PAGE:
Shortage of flowers sends Mother's Day prices up globally

With Mother’s Day coming up Sunday, a flower shortage presents a challenge as florists nationwide are having a tough time keeping up with demand. The widespread flower shortage started last year.

A number of other factors have contributed to the apparent shortage, including trucking issues, protests in Columbia, inclement weather, and coronavirus-related problems in growing areas, like in South America, where much of the floral supply is grown.

Larry Gramith, the owner of the Chicago Flower Exchange, told that flowers are available, but consumers should be ready to pay as much as 25% more than last year. For example, he said a bouquet of roses that cost $35 last year might run for $45 to $50 now.

Also in Maitland, Australia, florists are expecting great shortages. Pip Passfield, owner of the Church Street florist has been run off her feet with the stacks of orders coming through. "With COVID there are no flower imports, and they would normally supply about 80 percent of the flower market Australia-wide," she said.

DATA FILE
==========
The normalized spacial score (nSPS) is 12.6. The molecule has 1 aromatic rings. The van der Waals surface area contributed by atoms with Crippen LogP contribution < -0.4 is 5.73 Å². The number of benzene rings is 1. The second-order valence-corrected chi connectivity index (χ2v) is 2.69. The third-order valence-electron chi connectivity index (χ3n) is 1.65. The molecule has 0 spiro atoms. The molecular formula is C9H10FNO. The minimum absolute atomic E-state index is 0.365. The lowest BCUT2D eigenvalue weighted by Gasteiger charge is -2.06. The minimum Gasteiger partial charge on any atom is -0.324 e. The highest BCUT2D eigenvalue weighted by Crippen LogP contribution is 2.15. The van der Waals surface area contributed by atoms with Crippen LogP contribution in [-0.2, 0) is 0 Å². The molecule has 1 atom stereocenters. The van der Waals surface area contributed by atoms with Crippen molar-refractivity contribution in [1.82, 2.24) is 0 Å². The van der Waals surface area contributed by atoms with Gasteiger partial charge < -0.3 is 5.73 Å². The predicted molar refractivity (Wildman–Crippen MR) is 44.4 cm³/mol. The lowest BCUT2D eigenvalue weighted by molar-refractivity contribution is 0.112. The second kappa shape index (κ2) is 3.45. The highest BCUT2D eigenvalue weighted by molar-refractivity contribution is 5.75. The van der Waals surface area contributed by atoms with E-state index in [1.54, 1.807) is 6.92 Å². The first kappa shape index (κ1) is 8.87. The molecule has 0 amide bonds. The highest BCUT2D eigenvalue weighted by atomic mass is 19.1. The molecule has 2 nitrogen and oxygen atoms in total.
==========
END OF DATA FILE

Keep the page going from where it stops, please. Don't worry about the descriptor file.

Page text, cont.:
"We were reduced to what is grown locally but there's not enough to go around. We have had to substitute and we have asked people to be kind to us in the meantime. "We are anticipating on selling out by the end of Friday but will also be open Saturday, although sales will be limited to florists choice. We have had more preorders than we have had in any other year." 

Read the complete articles at www.maitlandmercury.com.au, www.kwch.com, and www.abactionnews.com.


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